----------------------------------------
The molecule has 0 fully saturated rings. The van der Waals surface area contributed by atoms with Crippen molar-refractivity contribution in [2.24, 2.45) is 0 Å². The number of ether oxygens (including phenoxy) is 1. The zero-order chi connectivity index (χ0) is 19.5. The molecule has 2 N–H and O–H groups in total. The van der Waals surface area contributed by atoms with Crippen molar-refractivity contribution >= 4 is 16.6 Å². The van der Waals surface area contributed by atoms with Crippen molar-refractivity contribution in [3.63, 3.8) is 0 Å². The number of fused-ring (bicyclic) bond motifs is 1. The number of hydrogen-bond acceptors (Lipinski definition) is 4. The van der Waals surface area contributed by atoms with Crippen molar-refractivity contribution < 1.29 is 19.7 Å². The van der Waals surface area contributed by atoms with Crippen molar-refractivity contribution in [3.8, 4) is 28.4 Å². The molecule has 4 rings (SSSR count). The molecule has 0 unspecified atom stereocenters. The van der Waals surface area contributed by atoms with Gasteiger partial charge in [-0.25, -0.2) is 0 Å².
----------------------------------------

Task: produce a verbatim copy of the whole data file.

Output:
The molecule has 0 fully saturated rings. The van der Waals surface area contributed by atoms with Crippen molar-refractivity contribution in [2.24, 2.45) is 0 Å². The number of ether oxygens (including phenoxy) is 1. The zero-order chi connectivity index (χ0) is 19.5. The molecule has 2 N–H and O–H groups in total. The van der Waals surface area contributed by atoms with Crippen molar-refractivity contribution >= 4 is 16.6 Å². The van der Waals surface area contributed by atoms with Crippen molar-refractivity contribution in [3.63, 3.8) is 0 Å². The number of fused-ring (bicyclic) bond motifs is 1. The number of hydrogen-bond acceptors (Lipinski definition) is 4. The van der Waals surface area contributed by atoms with Crippen molar-refractivity contribution < 1.29 is 19.7 Å². The van der Waals surface area contributed by atoms with Crippen molar-refractivity contribution in [3.8, 4) is 28.4 Å². The molecule has 4 rings (SSSR count). The molecule has 0 unspecified atom stereocenters. The van der Waals surface area contributed by atoms with Gasteiger partial charge in [-0.25, -0.2) is 0 Å².